A team of organizers, strategists, and technologists dedicated to building transformative political power with BIPOC communities.
A cornerstone of the progressive movement, re:power Fund believes that by partnering with individuals, organizations, and coalitions across the country, they can uncover leaders within communities to create radical change. They envision a future of inclusive politics where decisions about our communities are made by our communities at every level.
re:power Fund exists to strengthen the progressive movement’s skills and infrastructure. It has a two-decade history of providing training to grassroots groups, organizations, and progressive candidates that are all designed to build long-term power, including training on digital organizing, movement technology, running a campaign, and governing once you’re elected. With over 100,000 alumni and 250 partner organizations, it is the progressive movement’s largest capacity-building and training organization.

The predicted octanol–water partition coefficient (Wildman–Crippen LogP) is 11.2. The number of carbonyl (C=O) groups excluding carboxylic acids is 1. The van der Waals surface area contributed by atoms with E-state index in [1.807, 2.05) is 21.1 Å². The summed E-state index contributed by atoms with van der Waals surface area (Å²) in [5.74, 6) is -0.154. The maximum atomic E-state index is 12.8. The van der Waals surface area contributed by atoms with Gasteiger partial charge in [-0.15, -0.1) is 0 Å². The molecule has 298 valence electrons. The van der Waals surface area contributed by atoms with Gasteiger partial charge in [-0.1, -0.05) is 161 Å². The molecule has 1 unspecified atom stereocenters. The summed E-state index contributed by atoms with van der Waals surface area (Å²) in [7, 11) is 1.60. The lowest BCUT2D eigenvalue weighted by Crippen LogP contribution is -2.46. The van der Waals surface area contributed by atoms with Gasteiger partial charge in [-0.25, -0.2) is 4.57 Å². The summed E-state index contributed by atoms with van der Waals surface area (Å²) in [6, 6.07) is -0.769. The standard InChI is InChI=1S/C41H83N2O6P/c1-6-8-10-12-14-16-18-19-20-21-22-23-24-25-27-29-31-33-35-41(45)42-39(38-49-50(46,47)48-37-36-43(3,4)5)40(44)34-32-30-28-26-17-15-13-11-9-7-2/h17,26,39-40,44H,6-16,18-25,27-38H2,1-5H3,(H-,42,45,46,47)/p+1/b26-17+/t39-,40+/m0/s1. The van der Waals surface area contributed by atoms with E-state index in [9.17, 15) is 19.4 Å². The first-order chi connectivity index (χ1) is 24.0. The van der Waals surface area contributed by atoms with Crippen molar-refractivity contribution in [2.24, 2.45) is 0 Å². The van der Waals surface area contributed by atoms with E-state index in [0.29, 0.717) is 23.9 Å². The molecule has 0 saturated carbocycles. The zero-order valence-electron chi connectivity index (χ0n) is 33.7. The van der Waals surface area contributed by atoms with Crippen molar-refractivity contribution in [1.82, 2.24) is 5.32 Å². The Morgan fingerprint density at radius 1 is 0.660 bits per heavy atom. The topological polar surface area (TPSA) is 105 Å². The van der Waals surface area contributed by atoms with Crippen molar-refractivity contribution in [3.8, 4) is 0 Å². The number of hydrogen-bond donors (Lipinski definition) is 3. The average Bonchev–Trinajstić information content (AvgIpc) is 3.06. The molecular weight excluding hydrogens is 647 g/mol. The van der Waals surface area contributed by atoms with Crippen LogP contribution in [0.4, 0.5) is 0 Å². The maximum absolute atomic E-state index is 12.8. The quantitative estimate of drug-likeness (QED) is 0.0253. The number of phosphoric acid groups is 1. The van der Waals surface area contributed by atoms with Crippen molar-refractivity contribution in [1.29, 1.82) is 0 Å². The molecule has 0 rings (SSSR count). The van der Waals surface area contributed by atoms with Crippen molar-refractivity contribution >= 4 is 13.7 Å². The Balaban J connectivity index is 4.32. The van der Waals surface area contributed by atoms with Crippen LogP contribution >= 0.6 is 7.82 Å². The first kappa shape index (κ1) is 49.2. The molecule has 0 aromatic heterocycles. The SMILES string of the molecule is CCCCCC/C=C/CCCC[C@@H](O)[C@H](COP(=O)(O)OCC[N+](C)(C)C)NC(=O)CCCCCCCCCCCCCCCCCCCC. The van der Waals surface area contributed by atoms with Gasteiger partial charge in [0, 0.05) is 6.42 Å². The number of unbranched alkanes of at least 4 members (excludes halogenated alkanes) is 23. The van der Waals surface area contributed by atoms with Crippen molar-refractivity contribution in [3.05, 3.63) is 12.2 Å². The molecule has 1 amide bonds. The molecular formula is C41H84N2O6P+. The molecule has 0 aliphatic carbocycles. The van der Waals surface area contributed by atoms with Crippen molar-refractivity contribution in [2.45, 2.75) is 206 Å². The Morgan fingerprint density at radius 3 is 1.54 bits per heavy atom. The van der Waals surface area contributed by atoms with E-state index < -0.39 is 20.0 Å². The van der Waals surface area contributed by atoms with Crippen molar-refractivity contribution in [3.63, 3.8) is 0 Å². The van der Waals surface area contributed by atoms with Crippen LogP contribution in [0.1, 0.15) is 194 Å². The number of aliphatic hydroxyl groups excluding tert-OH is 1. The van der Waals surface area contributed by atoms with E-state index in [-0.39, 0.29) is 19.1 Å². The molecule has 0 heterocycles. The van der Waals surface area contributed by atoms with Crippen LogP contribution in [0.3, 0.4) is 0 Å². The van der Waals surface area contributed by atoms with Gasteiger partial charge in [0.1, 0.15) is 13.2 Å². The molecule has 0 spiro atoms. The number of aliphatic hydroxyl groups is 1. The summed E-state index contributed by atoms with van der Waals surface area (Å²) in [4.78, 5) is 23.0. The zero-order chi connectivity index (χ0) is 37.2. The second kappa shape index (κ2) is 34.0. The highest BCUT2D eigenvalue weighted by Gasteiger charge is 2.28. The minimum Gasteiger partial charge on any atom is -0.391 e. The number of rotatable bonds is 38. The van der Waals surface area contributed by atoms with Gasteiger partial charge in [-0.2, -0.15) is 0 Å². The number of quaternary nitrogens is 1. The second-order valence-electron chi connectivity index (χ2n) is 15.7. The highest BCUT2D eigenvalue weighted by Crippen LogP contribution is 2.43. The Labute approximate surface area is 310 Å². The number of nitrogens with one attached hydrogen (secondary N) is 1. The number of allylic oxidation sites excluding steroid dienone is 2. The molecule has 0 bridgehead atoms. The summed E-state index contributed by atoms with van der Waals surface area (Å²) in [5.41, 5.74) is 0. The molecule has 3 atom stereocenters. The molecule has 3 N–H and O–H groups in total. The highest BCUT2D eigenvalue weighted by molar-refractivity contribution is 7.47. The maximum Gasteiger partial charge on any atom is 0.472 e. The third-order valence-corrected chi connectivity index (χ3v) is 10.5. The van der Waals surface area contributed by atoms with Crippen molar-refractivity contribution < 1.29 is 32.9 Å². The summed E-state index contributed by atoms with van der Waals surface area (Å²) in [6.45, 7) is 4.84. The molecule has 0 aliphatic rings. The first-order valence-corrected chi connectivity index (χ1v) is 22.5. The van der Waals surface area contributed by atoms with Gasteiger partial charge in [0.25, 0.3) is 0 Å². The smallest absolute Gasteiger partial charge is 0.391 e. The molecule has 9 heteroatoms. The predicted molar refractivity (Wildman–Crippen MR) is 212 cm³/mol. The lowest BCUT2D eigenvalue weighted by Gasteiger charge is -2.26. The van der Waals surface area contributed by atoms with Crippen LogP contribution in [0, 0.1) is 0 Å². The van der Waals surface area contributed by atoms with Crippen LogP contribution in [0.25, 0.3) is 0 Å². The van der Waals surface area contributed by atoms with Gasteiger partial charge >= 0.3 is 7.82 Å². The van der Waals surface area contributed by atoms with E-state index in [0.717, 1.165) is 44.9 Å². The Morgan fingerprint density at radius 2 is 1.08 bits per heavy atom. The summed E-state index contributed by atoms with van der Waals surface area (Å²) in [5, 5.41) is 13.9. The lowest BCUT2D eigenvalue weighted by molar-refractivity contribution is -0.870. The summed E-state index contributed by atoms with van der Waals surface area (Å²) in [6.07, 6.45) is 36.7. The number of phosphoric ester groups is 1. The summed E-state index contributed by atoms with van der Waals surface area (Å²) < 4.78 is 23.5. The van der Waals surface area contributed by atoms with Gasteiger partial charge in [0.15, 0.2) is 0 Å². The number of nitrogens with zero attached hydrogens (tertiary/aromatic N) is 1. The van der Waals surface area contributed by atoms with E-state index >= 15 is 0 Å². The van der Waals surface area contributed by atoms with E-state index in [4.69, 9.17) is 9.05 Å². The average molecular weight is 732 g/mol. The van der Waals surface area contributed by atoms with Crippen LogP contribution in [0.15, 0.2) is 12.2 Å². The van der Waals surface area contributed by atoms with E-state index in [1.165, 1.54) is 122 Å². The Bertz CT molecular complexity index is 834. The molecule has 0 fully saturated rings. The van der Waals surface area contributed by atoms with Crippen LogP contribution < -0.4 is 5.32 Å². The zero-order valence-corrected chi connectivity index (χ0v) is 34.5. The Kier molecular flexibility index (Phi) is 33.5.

re:power Fund was founded in 2003 as Wellstone Action Fund. As many predominantly white and white-led organizations in the progressive movement eventually do, re:power faced an internal reckoning over its identity and racial justice stance. After a challenging period that included a rebrand and significant turnover of both board and staff, new executive director Karundi Williams took the helm in 2019 and began to rebuild the organization. Under her leadership, re:power has integrated a racial and gender justice lens into all of its programming, and focuses intentionally on training and strategic support that builds inclusive and long-term political power for the movement.
The arc of re:power’s story is a testament to the importance of funding organizations going through challenging transformations, investing in infrastructure for the movement, and supporting new leaders with a strong vision for change and progress. To that end, we have also supported a new ad hoc network of more than a dozen young executive directors of color—including Karundi—who have recently stepped up into leadership so they could build relationships, share strategy, and provide mutual support.
Recent grant history
|2022||General Support||$225,000 over 3 years|
|2020||General Support||$100,000 over 2 years|